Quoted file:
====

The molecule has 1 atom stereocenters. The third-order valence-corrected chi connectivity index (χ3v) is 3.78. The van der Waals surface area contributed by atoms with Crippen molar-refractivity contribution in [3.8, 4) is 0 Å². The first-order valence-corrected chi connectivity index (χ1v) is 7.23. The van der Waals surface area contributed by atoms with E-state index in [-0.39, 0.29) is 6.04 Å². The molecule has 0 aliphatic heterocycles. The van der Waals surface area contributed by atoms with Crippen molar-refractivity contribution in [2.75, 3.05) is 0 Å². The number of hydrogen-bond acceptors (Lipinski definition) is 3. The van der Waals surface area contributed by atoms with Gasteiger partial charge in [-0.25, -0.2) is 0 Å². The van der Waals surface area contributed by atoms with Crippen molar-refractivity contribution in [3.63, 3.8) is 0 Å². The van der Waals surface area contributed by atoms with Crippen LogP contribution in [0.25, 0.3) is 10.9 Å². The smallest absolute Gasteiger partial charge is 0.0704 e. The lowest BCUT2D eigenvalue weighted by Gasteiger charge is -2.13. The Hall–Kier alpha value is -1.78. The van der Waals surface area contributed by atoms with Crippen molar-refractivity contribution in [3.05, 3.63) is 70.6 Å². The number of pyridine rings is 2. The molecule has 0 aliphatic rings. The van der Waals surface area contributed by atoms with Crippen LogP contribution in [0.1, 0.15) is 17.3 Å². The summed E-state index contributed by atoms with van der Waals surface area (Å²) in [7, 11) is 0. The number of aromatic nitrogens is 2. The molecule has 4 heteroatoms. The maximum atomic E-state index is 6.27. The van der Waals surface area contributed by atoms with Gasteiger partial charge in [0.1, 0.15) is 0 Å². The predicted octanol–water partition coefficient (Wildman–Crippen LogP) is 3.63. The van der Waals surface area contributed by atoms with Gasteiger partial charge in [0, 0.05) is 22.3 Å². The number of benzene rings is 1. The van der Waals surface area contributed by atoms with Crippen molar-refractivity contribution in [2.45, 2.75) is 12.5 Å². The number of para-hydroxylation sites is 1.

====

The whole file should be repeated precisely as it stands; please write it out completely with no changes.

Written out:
The molecule has 1 atom stereocenters. The third-order valence-corrected chi connectivity index (χ3v) is 3.78. The van der Waals surface area contributed by atoms with Crippen molar-refractivity contribution in [3.8, 4) is 0 Å². The first-order valence-corrected chi connectivity index (χ1v) is 7.23. The van der Waals surface area contributed by atoms with E-state index in [-0.39, 0.29) is 6.04 Å². The molecule has 0 aliphatic heterocycles. The van der Waals surface area contributed by atoms with Crippen molar-refractivity contribution in [2.75, 3.05) is 0 Å². The number of hydrogen-bond acceptors (Lipinski definition) is 3. The van der Waals surface area contributed by atoms with Gasteiger partial charge in [-0.25, -0.2) is 0 Å². The van der Waals surface area contributed by atoms with Crippen molar-refractivity contribution in [3.63, 3.8) is 0 Å². The van der Waals surface area contributed by atoms with Crippen LogP contribution in [0.25, 0.3) is 10.9 Å². The smallest absolute Gasteiger partial charge is 0.0704 e. The lowest BCUT2D eigenvalue weighted by Gasteiger charge is -2.13. The Hall–Kier alpha value is -1.78. The van der Waals surface area contributed by atoms with Crippen molar-refractivity contribution in [3.05, 3.63) is 70.6 Å². The number of pyridine rings is 2. The molecule has 0 aliphatic rings. The van der Waals surface area contributed by atoms with Crippen LogP contribution in [0.1, 0.15) is 17.3 Å². The summed E-state index contributed by atoms with van der Waals surface area (Å²) in [7, 11) is 0. The number of aromatic nitrogens is 2. The molecule has 4 heteroatoms. The maximum atomic E-state index is 6.27. The van der Waals surface area contributed by atoms with Gasteiger partial charge in [0.1, 0.15) is 0 Å². The predicted octanol–water partition coefficient (Wildman–Crippen LogP) is 3.63. The van der Waals surface area contributed by atoms with Gasteiger partial charge in [0, 0.05) is 22.3 Å². The number of benzene rings is 1. The van der Waals surface area contributed by atoms with Crippen molar-refractivity contribution in [2.45, 2.75) is 12.5 Å². The number of para-hydroxylation sites is 1.